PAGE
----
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Not done.

My two-year-old doesn’t talk much. One of the few words he says (besides “this,” he’ll “this” you till the cows come home) is “done.” “Are you done?” I’ll ask after dinner. He’ll smile from his high chair and with a firm, single nod, say, “Done.”

I could have used some of that decisiveness with my novel. I’ve spent the past nine months telling myself and others that it was almost done. Nearly done. So close to complete. Any day now, really. Every time I went back to it there would be one small thing to fix. A detail I’d left out, a rough spot to smooth. What color were that character’s eyes again? I would tweak the little things, maybe add a page or two more, and think, “Is it done?”

It’s not done. Last week I finally accepted it. (I’m working on “embracing the fact,” let’s not go that far.) Two early readers (Jim Butcher calls them “beta readers,” is that a common term?) gave me very similar feedback that convinced me I had a lot of work left to do. Some of what they told me could be classified as tweaking or smoothing, but there was one big thing: 

“Yeah, um, Holly? You know that idea you had for a sequel? Uh-huh. It’s the SECOND HALF OF THIS BOOK.”

I’ve suspected that since September. It’s a short book. I considered adding some scenes in the middle to give it more action, or a subplot to make it longer, but when I started to do that it felt like padding. Everything that needed to be in the middle was already there. The problem is that the “middle” is closer to the end of the first act of a three act play. What I thought was a cliffhanger ending is (according to my beta readers) abrupt and dissatisfying. Let’s call it the end of Act 2.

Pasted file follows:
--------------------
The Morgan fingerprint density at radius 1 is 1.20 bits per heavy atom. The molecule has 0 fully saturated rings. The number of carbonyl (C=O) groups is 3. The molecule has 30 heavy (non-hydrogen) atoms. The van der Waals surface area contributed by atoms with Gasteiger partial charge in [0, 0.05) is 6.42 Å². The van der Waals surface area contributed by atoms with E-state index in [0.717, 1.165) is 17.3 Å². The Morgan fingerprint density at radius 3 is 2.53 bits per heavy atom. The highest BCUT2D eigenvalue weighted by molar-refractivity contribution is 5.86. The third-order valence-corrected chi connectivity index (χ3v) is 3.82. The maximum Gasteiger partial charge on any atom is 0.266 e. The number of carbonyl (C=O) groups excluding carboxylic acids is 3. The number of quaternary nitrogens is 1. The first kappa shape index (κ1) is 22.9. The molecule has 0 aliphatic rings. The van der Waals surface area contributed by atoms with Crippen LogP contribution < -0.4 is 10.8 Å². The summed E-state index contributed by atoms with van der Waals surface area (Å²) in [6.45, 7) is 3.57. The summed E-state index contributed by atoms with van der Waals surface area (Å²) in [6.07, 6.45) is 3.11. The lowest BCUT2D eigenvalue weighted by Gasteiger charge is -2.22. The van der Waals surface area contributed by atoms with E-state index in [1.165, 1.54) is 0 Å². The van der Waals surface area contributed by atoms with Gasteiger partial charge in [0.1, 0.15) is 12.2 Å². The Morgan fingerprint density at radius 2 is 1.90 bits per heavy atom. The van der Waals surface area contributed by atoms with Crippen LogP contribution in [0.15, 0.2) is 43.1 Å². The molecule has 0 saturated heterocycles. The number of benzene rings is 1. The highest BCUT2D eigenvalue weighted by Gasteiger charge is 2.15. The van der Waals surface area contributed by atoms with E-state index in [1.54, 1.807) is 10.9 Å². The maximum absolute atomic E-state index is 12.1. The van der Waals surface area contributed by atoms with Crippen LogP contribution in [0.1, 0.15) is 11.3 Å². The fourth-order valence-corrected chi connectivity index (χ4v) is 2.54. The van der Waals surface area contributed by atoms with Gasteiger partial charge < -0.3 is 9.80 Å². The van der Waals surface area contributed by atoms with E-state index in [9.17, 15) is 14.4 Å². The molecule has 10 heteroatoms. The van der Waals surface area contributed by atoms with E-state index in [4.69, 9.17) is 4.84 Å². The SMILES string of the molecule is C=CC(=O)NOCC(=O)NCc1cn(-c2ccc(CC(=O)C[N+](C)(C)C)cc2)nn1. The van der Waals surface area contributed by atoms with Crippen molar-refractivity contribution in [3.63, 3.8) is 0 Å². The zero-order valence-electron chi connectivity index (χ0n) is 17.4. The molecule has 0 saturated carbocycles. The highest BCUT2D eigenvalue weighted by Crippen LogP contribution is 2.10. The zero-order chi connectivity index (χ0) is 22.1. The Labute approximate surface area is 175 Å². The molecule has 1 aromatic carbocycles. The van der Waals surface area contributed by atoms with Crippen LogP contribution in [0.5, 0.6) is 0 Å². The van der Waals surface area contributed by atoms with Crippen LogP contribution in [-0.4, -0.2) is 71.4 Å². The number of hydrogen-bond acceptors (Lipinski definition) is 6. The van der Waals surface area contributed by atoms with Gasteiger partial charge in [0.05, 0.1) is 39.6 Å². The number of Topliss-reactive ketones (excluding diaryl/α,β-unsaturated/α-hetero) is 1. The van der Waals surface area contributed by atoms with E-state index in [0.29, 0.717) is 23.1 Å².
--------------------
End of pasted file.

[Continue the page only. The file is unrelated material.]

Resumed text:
I could have avoided a lot of wasted time and mental drama if I had known what “done” looked like in the first place. If I had sent the book to my beta readers back in October, or just been able to see the thing more clearly on my own, I wouldn’t have spent time fiddling with a manuscript that was half-finished. I wouldn’t have bought a domain name before I had anything to sell, for crying out loud.

The main reason I started this blog in January was that I thought I’d be shopping my manuscript to agents very soon and I needed some sort of presence on the web. A home base besides Twitter. I’m not trying to be a blogger — good thing, since I post about twice a month and have no apparent theme — I’m trying to be an Author. (Like Architect and Librarian, it must be capitalized.)

I am an author: I wrote something. I’ve written a lot of things, actually, I just haven’t finished any of them. Yet.

Published inWriting


  1. Hang in there, take the feedback and your own intuition and turn out what I am sure will be a fantastic book. We can wait a little longer 🙂

  2. What Steve said. Feedback can be enlightening, but be sure it’s YOUR story. Intuition/gut feelings are almost always worth heeding. You’ve done the hard part–the framework for the book is there. It’s done. Now, to embellish, polish, and all the other “ish” words, to make it unputdownable . . .

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